ARCHBOLD - Marking its 25th year, the Fulton County Agricultural Hall of Fame has inducted four new members.
The induction of Roger Snyder, Richard Tedrow, Clifford Shelt, and the late D.R. Purkey brings the total of inductees over the last 25 years to 101, said Jim Spiess, who helped organize the induction ceremony at Sauder Village in Archbold.
Mr. Snyder, who earned a "No-till Farmer of the Year" award in 1997, has been a leader in the promotion and use of no-till farming and other conservation practices.
He continues to farm in ways that protect rivers and streams by minimizing soil erosion.
Active in the Fulton County Farm Bureau, Mr. Snyder has been Farm Bureau board president for five years.
Through his service to the Farm Bureau, Mr. Snyder has been a spokesman for agriculture.
From 1989 to 1998, he was a board member of the Fulton County Soil & Water Conservation District.
Mr. Snyder was recognized for leadership skills and his ability to motivate others.
Mr. Tedrow, who was born in Delta, contributed to the county's agriculture through his involvement in the Fulton County Fair.
He has lived most of his life in Texas, where he was based as a pilot for Delta Airlines. He has been a Texas rancher for more than 40 years, and raises registered cattle.
Mr. Tedrow assisted the fair board in the purchase of land to the west of the fairgrounds, which will allow for growth of the fairgrounds.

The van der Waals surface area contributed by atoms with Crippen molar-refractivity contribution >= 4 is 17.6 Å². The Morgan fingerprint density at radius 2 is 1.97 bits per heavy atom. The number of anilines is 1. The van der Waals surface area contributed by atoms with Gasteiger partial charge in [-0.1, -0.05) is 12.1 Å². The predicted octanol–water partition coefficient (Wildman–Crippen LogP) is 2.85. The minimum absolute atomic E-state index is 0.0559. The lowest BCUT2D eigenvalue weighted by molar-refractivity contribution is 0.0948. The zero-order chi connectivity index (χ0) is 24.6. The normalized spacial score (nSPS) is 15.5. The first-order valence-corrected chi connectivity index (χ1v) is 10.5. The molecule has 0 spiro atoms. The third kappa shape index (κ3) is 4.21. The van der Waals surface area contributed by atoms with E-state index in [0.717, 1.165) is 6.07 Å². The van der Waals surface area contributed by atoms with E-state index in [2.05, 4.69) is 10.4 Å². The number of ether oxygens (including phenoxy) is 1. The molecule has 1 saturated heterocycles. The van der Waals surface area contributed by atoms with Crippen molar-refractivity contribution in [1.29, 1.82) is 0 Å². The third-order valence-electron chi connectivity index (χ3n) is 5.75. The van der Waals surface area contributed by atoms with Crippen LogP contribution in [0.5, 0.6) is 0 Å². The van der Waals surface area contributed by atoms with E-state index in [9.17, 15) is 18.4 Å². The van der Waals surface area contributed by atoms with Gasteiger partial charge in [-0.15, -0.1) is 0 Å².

Mr. Shelt, a farmer and agribusinessman in eastern Fulton County for years, has devoted his time to several organizations in the Delta area.
He was active in the Delta Young Farmers' Organization, and served on the Fulton County Soil & Water Conservation District board. He was an adviser for the Pike XL 4-H Club, and has been active with the Aetna Grange for the last 57 years. He is a member of the Grange executive committee.
A former Delta school board member and a 37-year member of the Delta Rotary, Mr. Shelt worked on several community service projects in Delta, including the local park and swimming pool.
Mr. Shelt was honored for promoting the preservation of the environment and for making the rural community a safer, healthier place for people to raise their families.
Mr. Purkey, who was inducted posthumously, contributed to youth development at the state and local level for 40 years. Known as "Purk," he taught vocational agriculture in Old Fort, Bloomdale, and Wauseon.
He was active in the Farm Bureau, the Grange, the Masonic Lodge, and his church.
Mr. Purkey also was president of the Ohio Vocational Teacher Association and served as a board member of the Ohio FFA Foundation.
He was active in the National Vocational Agriculture Teachers Association as well as the Ohio Council of Farmer Cooperatives and the Ohio Grain and Feed Dealers' Association.
Mr. Purkey was remembered as a "homestyle" person with an ability to simplify almost any task and develop cooperation for completing it.46.01103 -86.44878